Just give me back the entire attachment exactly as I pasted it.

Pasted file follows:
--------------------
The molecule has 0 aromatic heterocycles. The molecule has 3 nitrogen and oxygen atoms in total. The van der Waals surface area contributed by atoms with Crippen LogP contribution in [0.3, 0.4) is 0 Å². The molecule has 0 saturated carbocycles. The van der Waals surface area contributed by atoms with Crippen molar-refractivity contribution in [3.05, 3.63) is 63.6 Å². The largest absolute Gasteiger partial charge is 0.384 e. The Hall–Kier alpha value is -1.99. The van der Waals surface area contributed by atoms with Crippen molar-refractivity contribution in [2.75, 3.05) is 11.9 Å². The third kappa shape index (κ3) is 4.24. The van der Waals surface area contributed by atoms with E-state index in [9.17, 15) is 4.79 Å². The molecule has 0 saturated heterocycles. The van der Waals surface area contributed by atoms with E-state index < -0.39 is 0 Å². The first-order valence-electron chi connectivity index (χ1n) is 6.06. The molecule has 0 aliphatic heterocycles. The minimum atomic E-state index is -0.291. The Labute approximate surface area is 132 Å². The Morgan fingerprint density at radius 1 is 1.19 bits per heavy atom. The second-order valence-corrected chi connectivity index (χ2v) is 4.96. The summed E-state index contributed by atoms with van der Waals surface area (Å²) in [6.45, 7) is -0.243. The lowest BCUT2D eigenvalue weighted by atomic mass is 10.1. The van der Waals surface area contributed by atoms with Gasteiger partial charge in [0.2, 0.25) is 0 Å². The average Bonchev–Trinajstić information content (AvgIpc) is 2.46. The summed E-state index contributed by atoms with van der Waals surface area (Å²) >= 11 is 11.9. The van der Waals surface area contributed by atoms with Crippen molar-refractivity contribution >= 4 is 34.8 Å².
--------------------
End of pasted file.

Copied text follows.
The molecule has 0 aromatic heterocycles. The molecule has 3 nitrogen and oxygen atoms in total. The van der Waals surface area contributed by atoms with Crippen LogP contribution in [0.3, 0.4) is 0 Å². The molecule has 0 saturated carbocycles. The van der Waals surface area contributed by atoms with Crippen molar-refractivity contribution in [3.05, 3.63) is 63.6 Å². The largest absolute Gasteiger partial charge is 0.384 e. The Hall–Kier alpha value is -1.99. The van der Waals surface area contributed by atoms with Crippen molar-refractivity contribution in [2.75, 3.05) is 11.9 Å². The third kappa shape index (κ3) is 4.24. The van der Waals surface area contributed by atoms with E-state index in [9.17, 15) is 4.79 Å². The molecule has 0 saturated heterocycles. The van der Waals surface area contributed by atoms with E-state index < -0.39 is 0 Å². The first-order valence-electron chi connectivity index (χ1n) is 6.06. The molecule has 0 aliphatic heterocycles. The minimum atomic E-state index is -0.291. The Labute approximate surface area is 132 Å². The Morgan fingerprint density at radius 1 is 1.19 bits per heavy atom. The second-order valence-corrected chi connectivity index (χ2v) is 4.96. The summed E-state index contributed by atoms with van der Waals surface area (Å²) in [6.45, 7) is -0.243. The lowest BCUT2D eigenvalue weighted by atomic mass is 10.1. The van der Waals surface area contributed by atoms with Gasteiger partial charge in [0.2, 0.25) is 0 Å². The average Bonchev–Trinajstić information content (AvgIpc) is 2.46. The summed E-state index contributed by atoms with van der Waals surface area (Å²) >= 11 is 11.9. The van der Waals surface area contributed by atoms with Crippen molar-refractivity contribution >= 4 is 34.8 Å².